Saturday, April 2, 2016

Social Footprint

Recently I have gotten a few new followers on Twitter, so I thought I would dedicate this blog post to them. Many of them are new to Twitter, are writers like me, and have less than 500 followers. I'm not going to say that I am a social media guru or that I have all the answers. What I want to do today is share with you all some of the things that I have learned over the last couple of years since I ventured out of my cave to dabble in social media. Your social footprint is important. Take the time to get a pedicure now and then.

The Long Game

If you are working towards being a writer or author then you have to look at it as a long road to success. Chances of being one of the lucky ones who strike it big on your first effort are about as good as winning the Powerball Lottery. Most of the authors I have spoken to and are making enough money to support themselves without any other income are marketing geniuses who also have a ton of books out. The vast majority of them did not reach the point where they were making enough money to support themselves until they had 6 or 7 or maybe even 15+ novels out. Think of how long it takes to write, edit, and put together everything else it takes to build a quality novel. It could be years before you will see a significant financial return for your work.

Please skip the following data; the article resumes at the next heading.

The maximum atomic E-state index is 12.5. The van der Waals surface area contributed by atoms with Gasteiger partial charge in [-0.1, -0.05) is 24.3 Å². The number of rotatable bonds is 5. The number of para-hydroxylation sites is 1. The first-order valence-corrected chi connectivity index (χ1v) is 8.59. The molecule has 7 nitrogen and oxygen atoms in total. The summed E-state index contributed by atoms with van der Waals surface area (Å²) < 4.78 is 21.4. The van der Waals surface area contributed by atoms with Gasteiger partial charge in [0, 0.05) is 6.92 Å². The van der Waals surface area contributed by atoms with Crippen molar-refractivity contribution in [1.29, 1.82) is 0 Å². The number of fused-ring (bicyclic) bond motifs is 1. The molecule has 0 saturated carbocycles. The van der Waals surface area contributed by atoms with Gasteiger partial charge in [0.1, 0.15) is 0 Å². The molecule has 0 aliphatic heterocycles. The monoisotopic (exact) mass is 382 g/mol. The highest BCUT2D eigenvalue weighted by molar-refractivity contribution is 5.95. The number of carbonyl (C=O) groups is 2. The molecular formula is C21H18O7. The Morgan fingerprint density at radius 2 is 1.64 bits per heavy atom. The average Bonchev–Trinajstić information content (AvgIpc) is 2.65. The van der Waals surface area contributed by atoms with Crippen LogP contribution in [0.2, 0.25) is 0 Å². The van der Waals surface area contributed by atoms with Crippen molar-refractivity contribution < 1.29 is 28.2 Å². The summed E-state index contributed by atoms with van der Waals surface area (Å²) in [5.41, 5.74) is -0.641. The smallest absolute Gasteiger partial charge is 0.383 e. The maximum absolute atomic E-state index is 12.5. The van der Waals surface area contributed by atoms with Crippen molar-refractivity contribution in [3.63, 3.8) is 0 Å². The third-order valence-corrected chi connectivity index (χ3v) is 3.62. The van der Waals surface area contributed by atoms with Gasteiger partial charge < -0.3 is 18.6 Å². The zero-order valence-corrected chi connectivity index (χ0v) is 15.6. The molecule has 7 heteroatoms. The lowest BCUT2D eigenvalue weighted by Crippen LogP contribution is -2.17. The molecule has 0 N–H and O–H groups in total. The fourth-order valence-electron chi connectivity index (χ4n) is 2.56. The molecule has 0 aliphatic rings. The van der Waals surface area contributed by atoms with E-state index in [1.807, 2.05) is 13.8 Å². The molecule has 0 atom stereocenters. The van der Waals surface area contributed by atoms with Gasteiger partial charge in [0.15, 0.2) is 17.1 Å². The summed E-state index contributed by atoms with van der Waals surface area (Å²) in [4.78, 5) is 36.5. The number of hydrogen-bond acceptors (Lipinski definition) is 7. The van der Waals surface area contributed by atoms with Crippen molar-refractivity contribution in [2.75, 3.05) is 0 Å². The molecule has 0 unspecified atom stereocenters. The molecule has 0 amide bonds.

I know that doesn't have anything  to do with social media, but it is important to follow those who have done this before you. You can learn a lot from them. They have been there, done that, and have a T-shirt so old that it has holes in it. I can't tell you how much I have learned from other authors on Twitter, Facebook, G+, etc.. People like Lindsay Buroker, Hugh Howey, Joanna Penn, and so on... or anyone else willing to share information is someone you should attach yourself to. I particularly like Lindsay Buroker and Hugh Howey. Lindsay routinely will share information on what she is doing from a marketing standpoint and if it works for her. That doesn't guarantee it will work for you, but it is a starting point. Hugh Howey along with another author known as "The Data Guy" started the Author Earnings project that has all kinds of good information.

Just remember that following these people doesn't mean they will interact with you. They have thousands upon thousands of followers who are constantly sending them messages. That doesn't mean they won't interact with you, but it is not likely to happen. One of my friends that I used to speak with regularly on twitter, Cara Brookins, had 8,000 followers when I first met her on Twitter. Now she has over 250,000. Another, Rachel Thompson, had 1,500 when I met her on Twitter and now has over 150,000. Neither of them got there overnight. I watched their social footprint grow over the past couple of years. I don't speak with either as often as I used to, but that doesn't mean I don't still root for their continued success.

Gaining Traction